Pioneer disc jockey Bernice Thompson led the way for many African-American women on the radio and television. Thompson became the first black female disc jockey in Philadelphia. She began her career at WDAS in 1952 and worked at the station for twelve years. Although her weekday show was “Morning Time,” she could be heard on the Mitch Thomas Show and The Bernice Thompson Show.
Before the start of Thompson’s career, she reportedly used to sit at the kitchen table, read cereal boxes and labels of canned goods, and fantasized about being a DJ. After getting up enough nerve to go to WDAS, where she knew the announcer, Randy Dixon, she was introduced to the manager. Thompson managed to secure a spot on a one-hour Sunday show to play spirituals, and was also given the responsibility of overseeing the women’s programs on the show.
For two years, she was the hostess on “The Mitch Thomas Show” on Channel 12 from Wilmington, a Saturday dance program for black teens who were banned from Channel 6’s “Bandstand” during that period.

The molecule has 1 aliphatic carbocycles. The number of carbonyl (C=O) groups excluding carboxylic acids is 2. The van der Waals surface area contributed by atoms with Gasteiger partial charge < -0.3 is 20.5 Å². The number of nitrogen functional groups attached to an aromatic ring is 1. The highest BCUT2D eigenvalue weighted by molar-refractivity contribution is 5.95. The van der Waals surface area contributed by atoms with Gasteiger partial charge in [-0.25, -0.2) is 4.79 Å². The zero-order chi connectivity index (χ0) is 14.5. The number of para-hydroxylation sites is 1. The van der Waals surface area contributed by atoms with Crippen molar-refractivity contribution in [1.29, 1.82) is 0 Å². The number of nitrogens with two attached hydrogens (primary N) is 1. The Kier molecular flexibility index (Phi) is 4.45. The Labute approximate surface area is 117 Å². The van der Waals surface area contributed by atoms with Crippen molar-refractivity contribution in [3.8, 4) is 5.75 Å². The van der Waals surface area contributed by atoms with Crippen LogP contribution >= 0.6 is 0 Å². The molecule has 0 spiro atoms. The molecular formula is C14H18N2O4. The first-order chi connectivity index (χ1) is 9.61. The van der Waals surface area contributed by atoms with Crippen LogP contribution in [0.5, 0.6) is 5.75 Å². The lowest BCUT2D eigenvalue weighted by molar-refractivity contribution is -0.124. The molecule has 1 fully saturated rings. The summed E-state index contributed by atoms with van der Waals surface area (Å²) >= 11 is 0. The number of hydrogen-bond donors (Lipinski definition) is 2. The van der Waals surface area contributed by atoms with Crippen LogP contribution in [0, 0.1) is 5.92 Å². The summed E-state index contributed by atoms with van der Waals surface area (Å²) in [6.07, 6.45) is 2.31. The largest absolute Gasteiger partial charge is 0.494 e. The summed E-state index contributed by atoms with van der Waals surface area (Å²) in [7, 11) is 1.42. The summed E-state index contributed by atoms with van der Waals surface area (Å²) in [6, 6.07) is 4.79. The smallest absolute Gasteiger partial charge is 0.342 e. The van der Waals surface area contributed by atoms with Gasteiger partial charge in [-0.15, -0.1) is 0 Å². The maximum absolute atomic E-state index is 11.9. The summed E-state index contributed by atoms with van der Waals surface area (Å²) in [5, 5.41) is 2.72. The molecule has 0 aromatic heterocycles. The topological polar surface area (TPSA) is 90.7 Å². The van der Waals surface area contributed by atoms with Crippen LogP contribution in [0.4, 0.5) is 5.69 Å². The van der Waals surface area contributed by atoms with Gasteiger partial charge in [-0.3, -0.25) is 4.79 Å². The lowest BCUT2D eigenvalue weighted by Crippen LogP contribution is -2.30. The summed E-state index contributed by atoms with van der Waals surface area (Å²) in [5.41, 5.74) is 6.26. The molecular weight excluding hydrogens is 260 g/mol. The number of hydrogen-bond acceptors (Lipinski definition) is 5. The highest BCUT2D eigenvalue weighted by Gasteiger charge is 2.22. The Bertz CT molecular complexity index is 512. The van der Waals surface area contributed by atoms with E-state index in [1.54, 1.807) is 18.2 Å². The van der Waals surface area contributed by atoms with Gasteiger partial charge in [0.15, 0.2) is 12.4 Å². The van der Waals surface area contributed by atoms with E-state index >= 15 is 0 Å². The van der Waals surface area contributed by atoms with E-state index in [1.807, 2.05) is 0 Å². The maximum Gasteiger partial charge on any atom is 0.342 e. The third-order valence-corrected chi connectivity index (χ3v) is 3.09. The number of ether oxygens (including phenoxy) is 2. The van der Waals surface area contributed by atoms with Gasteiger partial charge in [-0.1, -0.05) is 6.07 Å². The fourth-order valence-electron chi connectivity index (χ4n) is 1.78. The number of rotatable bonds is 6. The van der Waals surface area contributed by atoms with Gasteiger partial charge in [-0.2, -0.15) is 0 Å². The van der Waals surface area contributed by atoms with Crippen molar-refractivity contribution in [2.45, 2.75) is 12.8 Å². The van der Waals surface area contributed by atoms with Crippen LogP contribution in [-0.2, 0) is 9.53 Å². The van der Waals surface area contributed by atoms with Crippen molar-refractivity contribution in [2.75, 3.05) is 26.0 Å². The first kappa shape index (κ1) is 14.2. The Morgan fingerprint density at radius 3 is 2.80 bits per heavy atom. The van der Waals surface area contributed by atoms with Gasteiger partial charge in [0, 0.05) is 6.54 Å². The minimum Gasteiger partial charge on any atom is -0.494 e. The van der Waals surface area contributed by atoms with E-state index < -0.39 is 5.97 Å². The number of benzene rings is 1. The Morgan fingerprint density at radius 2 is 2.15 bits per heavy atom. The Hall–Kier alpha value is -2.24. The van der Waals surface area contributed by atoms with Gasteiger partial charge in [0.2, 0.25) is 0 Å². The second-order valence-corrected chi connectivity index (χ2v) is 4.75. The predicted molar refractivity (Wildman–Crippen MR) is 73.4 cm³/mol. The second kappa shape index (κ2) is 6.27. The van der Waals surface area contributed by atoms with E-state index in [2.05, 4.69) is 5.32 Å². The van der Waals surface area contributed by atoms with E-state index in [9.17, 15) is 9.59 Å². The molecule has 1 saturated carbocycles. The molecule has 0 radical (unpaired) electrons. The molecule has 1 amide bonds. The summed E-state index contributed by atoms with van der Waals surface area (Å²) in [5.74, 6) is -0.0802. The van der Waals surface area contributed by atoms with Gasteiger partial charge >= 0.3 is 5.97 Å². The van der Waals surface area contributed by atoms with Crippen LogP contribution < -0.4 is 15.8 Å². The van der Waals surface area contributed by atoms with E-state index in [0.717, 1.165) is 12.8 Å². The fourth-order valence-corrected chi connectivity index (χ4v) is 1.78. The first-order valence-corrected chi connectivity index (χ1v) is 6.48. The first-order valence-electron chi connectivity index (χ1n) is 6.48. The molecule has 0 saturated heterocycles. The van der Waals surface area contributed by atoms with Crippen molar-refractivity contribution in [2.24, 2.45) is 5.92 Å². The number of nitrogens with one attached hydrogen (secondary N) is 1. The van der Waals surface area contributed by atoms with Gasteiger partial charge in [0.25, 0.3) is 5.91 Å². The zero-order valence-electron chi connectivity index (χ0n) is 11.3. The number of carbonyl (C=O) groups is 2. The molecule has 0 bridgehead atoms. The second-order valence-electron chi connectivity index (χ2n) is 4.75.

Thompson went on to host the “The Bernice Thompson Show” on Channel 3 in the early 1960s. It was a half-hour live telecast with guest artists and interviews. Years later, she worked as a public relations representative for Food Fair stores and produced a daily radio show for housewives. Thompson gave up the radio and television scene in 1965, and worked as a grooming and hygiene instructor for Opportunities Industrial Center. She died in 1996 at the age of 75.